Pete: I think so. It’s an easier translation to the real world. We can light and texture things, and make it feel like it looks in real world. And whether it’s more cartoony or more realistic, that’s a separate design theory. Because the computer can do that, I think it engrosses the audience and it makes you feel like you’re in that set, or talking with that character. The textures feel real, the lighting feels real, and I think that’s the sophistication that draws the audience to this.
Kirill: And yet nobody’s been able to solve the look of the human skin. It feels like it’s the last big unsolved piece to getting to photorealism in animation.
Pete: That’s always the really tough thing to tackle. There’s really no substitute for human skin. I tend to like CG things that aren’t realistic, that aren’t photo-real. You have to get everything right for it to look exact. Our eyes are so sophisticated. You can immediately tell that it’s off and that it doesn’t look right.
I come from more of a cartoony background where I like to exaggerate and caricature, and I’m not too concerned that the skin doesn’t look realistic. I like to design shapes that are pushed and expressive. It’s more about the story and the emotion of the characters and environments than the photorealistic aspect.
Sketch for “Cloudy with a Chance of Meatballs”.
Kirill: And in stories such as “Madagascar” or “Angry Birds” we might not be looking for the animals to be photorealistic. We’re there to be entertained, and I guess kids don’t care as much either.
Pete: As an audience member, you easily transpose yourself into that world. We’re not concerned that Red from “The Angry Birds Movie” should look like a real bird. We did that on purpose. We made him more anthropomorphic and creature-like. He has a beak and feathers. He’s iconic as a bird, but he’s not a photo-realistic bird. Red had to be appealing and cute because of his anger issues. There’s a great juxtaposition between cute and dangerous. That’s what makes Red a successful character design.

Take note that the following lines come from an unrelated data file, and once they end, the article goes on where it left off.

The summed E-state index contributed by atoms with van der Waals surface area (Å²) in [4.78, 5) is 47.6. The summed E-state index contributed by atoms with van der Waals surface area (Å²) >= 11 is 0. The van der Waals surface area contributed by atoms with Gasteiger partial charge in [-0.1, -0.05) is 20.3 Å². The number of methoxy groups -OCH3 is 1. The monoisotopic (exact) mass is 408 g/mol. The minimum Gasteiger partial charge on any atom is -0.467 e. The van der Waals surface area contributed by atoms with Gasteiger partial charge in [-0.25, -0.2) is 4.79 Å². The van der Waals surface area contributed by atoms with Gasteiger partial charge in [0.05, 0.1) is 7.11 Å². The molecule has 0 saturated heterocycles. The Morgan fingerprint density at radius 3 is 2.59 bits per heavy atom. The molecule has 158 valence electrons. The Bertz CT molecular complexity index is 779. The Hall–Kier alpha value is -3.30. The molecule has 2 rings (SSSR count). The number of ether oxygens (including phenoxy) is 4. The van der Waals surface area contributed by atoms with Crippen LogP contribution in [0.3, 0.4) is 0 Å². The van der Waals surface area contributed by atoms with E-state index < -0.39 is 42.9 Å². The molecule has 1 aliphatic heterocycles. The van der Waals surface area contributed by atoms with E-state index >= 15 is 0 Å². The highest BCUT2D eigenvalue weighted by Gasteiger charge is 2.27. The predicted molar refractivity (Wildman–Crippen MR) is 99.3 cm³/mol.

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July 7th, 2016
Continuing the ongoing series of interviews with creative artists working on various aspects of movie and TV productions, it is an honor to welcome Patrice Vermette. His portfolio spans hundreds of TV commercials, dozens of music videos and such recent notable films as “Young Victoria”, “Enemy”, “Prisoners” and his latest “Sicario”. In this interview Patrice talks about getting into the field in the early ’90s, building the trust with his main collaborators and working with the same director on multiple productions, the impact of high-definition shooting and viewing equipment on his craft, the evolution of digital tools for set extensions, what happens to the sets when a production is done and what makes him stay in the industry even after all these long years.
The second half of the interview is about his work on “Sicario”, from the opening compound sequence, to building the sets of the Homeland Security office, the gigantic expanse of the border shootout, and the intricate setups of the underground tunnels.
Kirill: Please tell us about yourself and how you got into the industry.
Patrice: My name is Patrice Vermette and I’m a production designer. I got into the industry around early 1991. When I was a kid in 1977, my dad took me to see a movie called Star Wars and it blew me away, and I started recreating those worlds in my parent’s basement. I didn’t know it back then, but it was the seed that was growing inside me – to want to have that in my life.
I grew up in Montreal, Quebec, and it wasn’t necessarily a reality for us. It wasn’t US or France or Germany or England. The local movie industry was looking much more towards documentaries or political comments.